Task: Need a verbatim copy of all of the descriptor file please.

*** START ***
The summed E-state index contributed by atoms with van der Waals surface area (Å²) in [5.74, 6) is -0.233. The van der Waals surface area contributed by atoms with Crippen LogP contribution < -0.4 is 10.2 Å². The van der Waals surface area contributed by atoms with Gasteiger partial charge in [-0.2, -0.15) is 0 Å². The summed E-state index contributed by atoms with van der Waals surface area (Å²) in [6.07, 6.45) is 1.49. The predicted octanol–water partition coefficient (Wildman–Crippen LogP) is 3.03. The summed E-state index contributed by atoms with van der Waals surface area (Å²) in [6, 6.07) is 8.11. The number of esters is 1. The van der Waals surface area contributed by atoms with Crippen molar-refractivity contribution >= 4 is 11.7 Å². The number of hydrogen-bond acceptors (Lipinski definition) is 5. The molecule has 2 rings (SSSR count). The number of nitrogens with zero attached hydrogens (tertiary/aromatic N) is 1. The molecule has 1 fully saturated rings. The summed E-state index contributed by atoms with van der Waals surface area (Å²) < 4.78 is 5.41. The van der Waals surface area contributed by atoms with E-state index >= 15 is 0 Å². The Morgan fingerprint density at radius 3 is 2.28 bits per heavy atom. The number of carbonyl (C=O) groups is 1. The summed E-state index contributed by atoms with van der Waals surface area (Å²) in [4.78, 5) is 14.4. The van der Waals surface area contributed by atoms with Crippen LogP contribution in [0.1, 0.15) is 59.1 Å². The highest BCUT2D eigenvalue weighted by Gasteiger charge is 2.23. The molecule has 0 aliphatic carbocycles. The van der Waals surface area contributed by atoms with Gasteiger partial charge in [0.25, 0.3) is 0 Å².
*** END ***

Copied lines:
The summed E-state index contributed by atoms with van der Waals surface area (Å²) in [5.74, 6) is -0.233. The van der Waals surface area contributed by atoms with Crippen LogP contribution < -0.4 is 10.2 Å². The van der Waals surface area contributed by atoms with Gasteiger partial charge in [-0.2, -0.15) is 0 Å². The summed E-state index contributed by atoms with van der Waals surface area (Å²) in [6.07, 6.45) is 1.49. The predicted octanol–water partition coefficient (Wildman–Crippen LogP) is 3.03. The summed E-state index contributed by atoms with van der Waals surface area (Å²) in [6, 6.07) is 8.11. The number of esters is 1. The van der Waals surface area contributed by atoms with Crippen molar-refractivity contribution >= 4 is 11.7 Å². The number of hydrogen-bond acceptors (Lipinski definition) is 5. The molecule has 2 rings (SSSR count). The number of nitrogens with zero attached hydrogens (tertiary/aromatic N) is 1. The molecule has 1 fully saturated rings. The summed E-state index contributed by atoms with van der Waals surface area (Å²) < 4.78 is 5.41. The van der Waals surface area contributed by atoms with E-state index >= 15 is 0 Å². The Morgan fingerprint density at radius 3 is 2.28 bits per heavy atom. The number of carbonyl (C=O) groups is 1. The summed E-state index contributed by atoms with van der Waals surface area (Å²) in [4.78, 5) is 14.4. The van der Waals surface area contributed by atoms with Crippen LogP contribution in [0.1, 0.15) is 59.1 Å². The highest BCUT2D eigenvalue weighted by Gasteiger charge is 2.23. The molecule has 0 aliphatic carbocycles. The van der Waals surface area contributed by atoms with Gasteiger partial charge in [0.25, 0.3) is 0 Å².